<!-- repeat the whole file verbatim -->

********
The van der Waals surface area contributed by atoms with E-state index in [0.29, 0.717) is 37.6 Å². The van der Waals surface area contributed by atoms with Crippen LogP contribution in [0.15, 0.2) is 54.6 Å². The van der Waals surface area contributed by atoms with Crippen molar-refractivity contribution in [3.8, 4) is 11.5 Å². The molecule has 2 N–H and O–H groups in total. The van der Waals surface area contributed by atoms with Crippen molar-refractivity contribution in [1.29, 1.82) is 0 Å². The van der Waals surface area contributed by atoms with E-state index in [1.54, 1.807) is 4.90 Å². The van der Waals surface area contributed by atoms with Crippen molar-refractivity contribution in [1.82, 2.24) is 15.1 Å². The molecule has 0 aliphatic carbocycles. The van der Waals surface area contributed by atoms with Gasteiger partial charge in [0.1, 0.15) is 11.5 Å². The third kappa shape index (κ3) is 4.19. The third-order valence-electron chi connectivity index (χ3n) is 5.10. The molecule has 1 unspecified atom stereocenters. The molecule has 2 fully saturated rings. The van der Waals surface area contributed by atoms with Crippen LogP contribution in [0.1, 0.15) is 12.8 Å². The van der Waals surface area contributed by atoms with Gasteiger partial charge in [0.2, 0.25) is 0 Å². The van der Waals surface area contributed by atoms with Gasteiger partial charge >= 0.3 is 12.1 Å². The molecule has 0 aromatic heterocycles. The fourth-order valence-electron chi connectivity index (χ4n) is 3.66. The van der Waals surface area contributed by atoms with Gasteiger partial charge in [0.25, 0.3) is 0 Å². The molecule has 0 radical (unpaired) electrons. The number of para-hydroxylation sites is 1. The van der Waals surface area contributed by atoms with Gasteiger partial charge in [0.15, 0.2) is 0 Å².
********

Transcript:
The van der Waals surface area contributed by atoms with E-state index in [0.29, 0.717) is 37.6 Å². The van der Waals surface area contributed by atoms with Crippen LogP contribution in [0.15, 0.2) is 54.6 Å². The van der Waals surface area contributed by atoms with Crippen molar-refractivity contribution in [3.8, 4) is 11.5 Å². The molecule has 2 N–H and O–H groups in total. The van der Waals surface area contributed by atoms with Crippen molar-refractivity contribution in [1.29, 1.82) is 0 Å². The van der Waals surface area contributed by atoms with E-state index in [1.54, 1.807) is 4.90 Å². The van der Waals surface area contributed by atoms with Crippen molar-refractivity contribution in [1.82, 2.24) is 15.1 Å². The molecule has 0 aliphatic carbocycles. The van der Waals surface area contributed by atoms with Gasteiger partial charge in [0.1, 0.15) is 11.5 Å². The third kappa shape index (κ3) is 4.19. The third-order valence-electron chi connectivity index (χ3n) is 5.10. The molecule has 1 unspecified atom stereocenters. The molecule has 2 fully saturated rings. The van der Waals surface area contributed by atoms with Crippen LogP contribution in [0.1, 0.15) is 12.8 Å². The van der Waals surface area contributed by atoms with Gasteiger partial charge in [0.2, 0.25) is 0 Å². The van der Waals surface area contributed by atoms with Gasteiger partial charge >= 0.3 is 12.1 Å². The molecule has 0 aromatic heterocycles. The fourth-order valence-electron chi connectivity index (χ4n) is 3.66. The van der Waals surface area contributed by atoms with Gasteiger partial charge in [0.25, 0.3) is 0 Å². The molecule has 0 radical (unpaired) electrons. The number of para-hydroxylation sites is 1. The van der Waals surface area contributed by atoms with Gasteiger partial charge in [0.15, 0.2) is 0 Å².